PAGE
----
The Civilian Anti Gas School was set up at Eastwood in 1936. During World War 2 the establishment became the Ministry of Home Security Air Raid Precaution School. During this period, the Civil Defence Training Site was built as a copy of a village straddling a street. In 1945, the School was loaned to the South Western Police as a training centre.
The Home Office resumed possession in 1949 to run courses on civil defence in the event of nuclear war. The war-zone was re-modelled to emulate a settlement progressively damaged by a nuclear explosion, with varying degrees of damage according to distance from the blast. The courses continued until 1968. The following year the UK's Civil Defence Corp was disbanded. The Home Office relinquished ownership of Eastwood Park and the site was cleared.
The text below and pictures on this page are displayed with the permission of Bart Barrell whose father George Frederick Barrell was the Ministry of Works Engineer at the Home Office Civil Defence School from 1957 until it closed in 1967 but stayed on to look after the site on a care and maintenance basis. In 1969 the site was acquired by the Department of Health and Social Security to provide a National Training Centre for Hospital Engineering and courses commenced on the 16th February 1970. Bart’s father stayed on in the same role until he retired. On the 27th February 1979 he was awarded the Imperial Service Medal. Eastwood Park was an 18th century mansion set in 100 acres of manicured parkland. It was the home of the Jenkinson family and was taken over by the Home Office in 1935. In 1936 the Civilian Anti Gas School was opened where people were trained to deal with mustard gas and the like. During WW2 it was renamed “The Ministry of Home Security Air Raid Precautions School”. Afterward the war it became a police training school and then in 1949 it reverted to a Civil Defence School.
Hidden from view at the back of the site was something called “The Range”. It was a village built as if it had been on the outskirts of a nuclear explosion where exercises were held to train people in search and rescue and first aid. The photograph below was from when the site was opened in 194?. In the 1950s when we came to live there much more debris had been added. For example a steam train was lying near the end of the road and on the hill above a “crashed” Gloster Meteor Jet with an ejection seat nearby was displayed. You can just see this aeroplane at the top of the post card below. The “Range” is at the top left hand corner.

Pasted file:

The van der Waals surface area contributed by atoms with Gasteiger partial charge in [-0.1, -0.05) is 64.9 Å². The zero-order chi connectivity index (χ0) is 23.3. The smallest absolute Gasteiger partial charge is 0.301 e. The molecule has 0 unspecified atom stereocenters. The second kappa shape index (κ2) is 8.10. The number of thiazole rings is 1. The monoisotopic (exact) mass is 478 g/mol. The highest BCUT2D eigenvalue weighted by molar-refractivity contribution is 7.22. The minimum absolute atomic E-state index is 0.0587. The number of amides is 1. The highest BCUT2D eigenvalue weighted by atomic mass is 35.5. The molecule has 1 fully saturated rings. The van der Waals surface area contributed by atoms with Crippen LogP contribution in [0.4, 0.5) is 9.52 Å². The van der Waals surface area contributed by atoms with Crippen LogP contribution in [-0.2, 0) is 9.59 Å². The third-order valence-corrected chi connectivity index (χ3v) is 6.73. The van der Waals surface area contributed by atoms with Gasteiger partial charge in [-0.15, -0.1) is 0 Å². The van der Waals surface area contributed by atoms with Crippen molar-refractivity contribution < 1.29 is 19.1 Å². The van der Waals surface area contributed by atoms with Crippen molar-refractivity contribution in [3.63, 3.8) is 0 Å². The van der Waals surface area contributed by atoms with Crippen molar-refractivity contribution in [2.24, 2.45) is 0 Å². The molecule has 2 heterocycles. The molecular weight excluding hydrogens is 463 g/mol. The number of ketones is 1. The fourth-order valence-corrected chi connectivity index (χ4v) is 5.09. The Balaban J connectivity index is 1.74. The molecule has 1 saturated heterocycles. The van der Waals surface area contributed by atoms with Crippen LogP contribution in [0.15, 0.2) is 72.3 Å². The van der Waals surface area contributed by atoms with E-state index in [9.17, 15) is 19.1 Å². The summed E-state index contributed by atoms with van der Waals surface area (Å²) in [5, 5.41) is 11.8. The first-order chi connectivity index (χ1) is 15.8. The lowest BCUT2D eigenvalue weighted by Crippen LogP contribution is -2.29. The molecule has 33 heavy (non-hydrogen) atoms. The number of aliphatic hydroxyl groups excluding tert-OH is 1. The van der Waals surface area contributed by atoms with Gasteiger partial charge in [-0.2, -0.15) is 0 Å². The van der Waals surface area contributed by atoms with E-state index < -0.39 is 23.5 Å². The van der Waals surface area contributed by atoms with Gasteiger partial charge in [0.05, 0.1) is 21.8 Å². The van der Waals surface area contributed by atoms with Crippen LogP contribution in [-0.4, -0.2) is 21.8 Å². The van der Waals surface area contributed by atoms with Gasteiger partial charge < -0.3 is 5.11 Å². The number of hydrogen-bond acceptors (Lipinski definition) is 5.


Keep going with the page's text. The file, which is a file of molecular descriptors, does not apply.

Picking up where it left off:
Later on more modern houses were added in front to the trees at the back of the photograph above. These were built to test radiation through walls etc and to see if you were safer hiding under the bed or the kitchen table! I remember that at the time one of the red top newspapers got hold of the story and made a fuss about the houses being built. I can’t remember but there must have been a housing shortage and these were not built to live in?
Once or twice a week there were training exercises. Groups of people from industry etc would come on a short residential course. Exercises were commenced with an explosion made up from "thunder flashes”. My father had constructed a mushroom cloud generator out of old oil drums and oil. When the “bomb” went off a nuclear mushroom cloud rose realistically above Eastwood Park. What people driving along the adjacent A38 between Bristol and Gloucester thought I don’t know! Next door to where we lived in the old farm “Bothy” was a large green painted corrugated iron vehicle shed full of "Green Goddess" army fire engines. When the bomb went off and the sirens started these green goddesses would pour out and drive to the range where people buried under the rubble were wailing. Rescued survivors and “homeless and wandering” were taken to an old army hutted camp on site and treated and given refreshments!
On larger exercises when the army was involved real amputees were realistically made up with missing limbs and bits hanging off them. You got used to this. If you went down to the bar at night and passed a man with his arm hanging off, you just said "evening”. Walking back at night a soldier with a rifle would step out of the shadows and inform you that you had just walked through a “minefield”.
In addition to the Civil Defence Training there was an extensive Bomb Museum. I am not sure what this was exactly used for but there was training in incendiary bombs. This building housed every type of bomb used in WW2 with some in section. Outside were the bombs too large to fit inside. A German V1 flying bomb (in photo), a German V2 rocket, a Tallboy 12,000lb bomb (in photo) and a blockbuster. When the school opened these look like they were situated at the front of the mansion house in this picture showing a typical rural scene! It was my fathers job to raise the flag on this flagpole every morning and lower it at night.
In 1968 Civil Defence was wound down and the site mothballed. My father stayed on to look after the site on a care and maintenance basis. Living in splendid isolation in a 100 acre site with a large mansion he used to be referred to as the “Baron of Falfield”.
In 1969 the site was acquired by the Department of Health and Social Security to provide a National Training Centre for Hospital Engineering and courses commenced on the 16th February 1970. My father stayed on in the same role until he retired. On the 27th February 1979 he was awarded the Imperial Service Medal.
The old army hutted camp has now been demolished and outline planning permission has been granted to the current owners of Eastwood for 20 dwellings.
George Frederick Barrell along with his wife Marjorie are buried in St George’s Churchyard